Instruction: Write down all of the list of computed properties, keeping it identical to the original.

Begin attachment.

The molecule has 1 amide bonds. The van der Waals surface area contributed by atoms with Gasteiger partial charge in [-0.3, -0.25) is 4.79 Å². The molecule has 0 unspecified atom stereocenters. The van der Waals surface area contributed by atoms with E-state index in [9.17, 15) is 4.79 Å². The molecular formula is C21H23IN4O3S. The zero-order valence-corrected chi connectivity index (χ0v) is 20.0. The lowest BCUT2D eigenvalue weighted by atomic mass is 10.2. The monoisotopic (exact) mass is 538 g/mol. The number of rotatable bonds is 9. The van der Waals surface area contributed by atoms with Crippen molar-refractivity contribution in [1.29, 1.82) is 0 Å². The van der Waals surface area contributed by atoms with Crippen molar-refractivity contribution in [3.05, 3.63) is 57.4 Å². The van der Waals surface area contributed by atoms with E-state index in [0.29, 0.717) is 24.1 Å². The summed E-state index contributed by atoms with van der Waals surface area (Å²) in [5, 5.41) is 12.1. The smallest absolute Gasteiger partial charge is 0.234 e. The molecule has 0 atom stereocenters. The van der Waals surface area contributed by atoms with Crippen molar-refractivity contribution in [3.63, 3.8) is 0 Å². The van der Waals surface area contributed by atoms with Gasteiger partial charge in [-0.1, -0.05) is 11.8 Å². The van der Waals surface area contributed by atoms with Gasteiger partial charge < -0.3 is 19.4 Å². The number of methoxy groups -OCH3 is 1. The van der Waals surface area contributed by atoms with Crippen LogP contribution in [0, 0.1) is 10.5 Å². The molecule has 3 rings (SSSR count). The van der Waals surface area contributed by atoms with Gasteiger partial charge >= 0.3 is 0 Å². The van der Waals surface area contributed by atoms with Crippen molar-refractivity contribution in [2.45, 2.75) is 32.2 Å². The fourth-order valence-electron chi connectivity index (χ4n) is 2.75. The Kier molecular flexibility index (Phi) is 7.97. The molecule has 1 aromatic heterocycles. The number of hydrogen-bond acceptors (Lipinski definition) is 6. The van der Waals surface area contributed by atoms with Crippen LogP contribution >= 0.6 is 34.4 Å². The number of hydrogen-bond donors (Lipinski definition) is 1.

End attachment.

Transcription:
The molecule has 1 amide bonds. The van der Waals surface area contributed by atoms with Gasteiger partial charge in [-0.3, -0.25) is 4.79 Å². The molecule has 0 unspecified atom stereocenters. The van der Waals surface area contributed by atoms with E-state index in [9.17, 15) is 4.79 Å². The molecular formula is C21H23IN4O3S. The zero-order valence-corrected chi connectivity index (χ0v) is 20.0. The lowest BCUT2D eigenvalue weighted by atomic mass is 10.2. The monoisotopic (exact) mass is 538 g/mol. The number of rotatable bonds is 9. The van der Waals surface area contributed by atoms with Crippen molar-refractivity contribution in [1.29, 1.82) is 0 Å². The van der Waals surface area contributed by atoms with Crippen molar-refractivity contribution in [3.05, 3.63) is 57.4 Å². The van der Waals surface area contributed by atoms with E-state index in [0.29, 0.717) is 24.1 Å². The summed E-state index contributed by atoms with van der Waals surface area (Å²) in [5, 5.41) is 12.1. The smallest absolute Gasteiger partial charge is 0.234 e. The molecule has 0 atom stereocenters. The van der Waals surface area contributed by atoms with Crippen molar-refractivity contribution in [3.63, 3.8) is 0 Å². The van der Waals surface area contributed by atoms with Gasteiger partial charge in [-0.1, -0.05) is 11.8 Å². The van der Waals surface area contributed by atoms with Gasteiger partial charge < -0.3 is 19.4 Å². The number of methoxy groups -OCH3 is 1. The van der Waals surface area contributed by atoms with Crippen LogP contribution in [0, 0.1) is 10.5 Å². The molecule has 3 rings (SSSR count). The van der Waals surface area contributed by atoms with Gasteiger partial charge >= 0.3 is 0 Å². The van der Waals surface area contributed by atoms with Crippen molar-refractivity contribution in [2.45, 2.75) is 32.2 Å². The fourth-order valence-electron chi connectivity index (χ4n) is 2.75. The Kier molecular flexibility index (Phi) is 7.97. The molecule has 1 aromatic heterocycles. The number of hydrogen-bond acceptors (Lipinski definition) is 6. The van der Waals surface area contributed by atoms with Crippen LogP contribution >= 0.6 is 34.4 Å². The number of hydrogen-bond donors (Lipinski definition) is 1.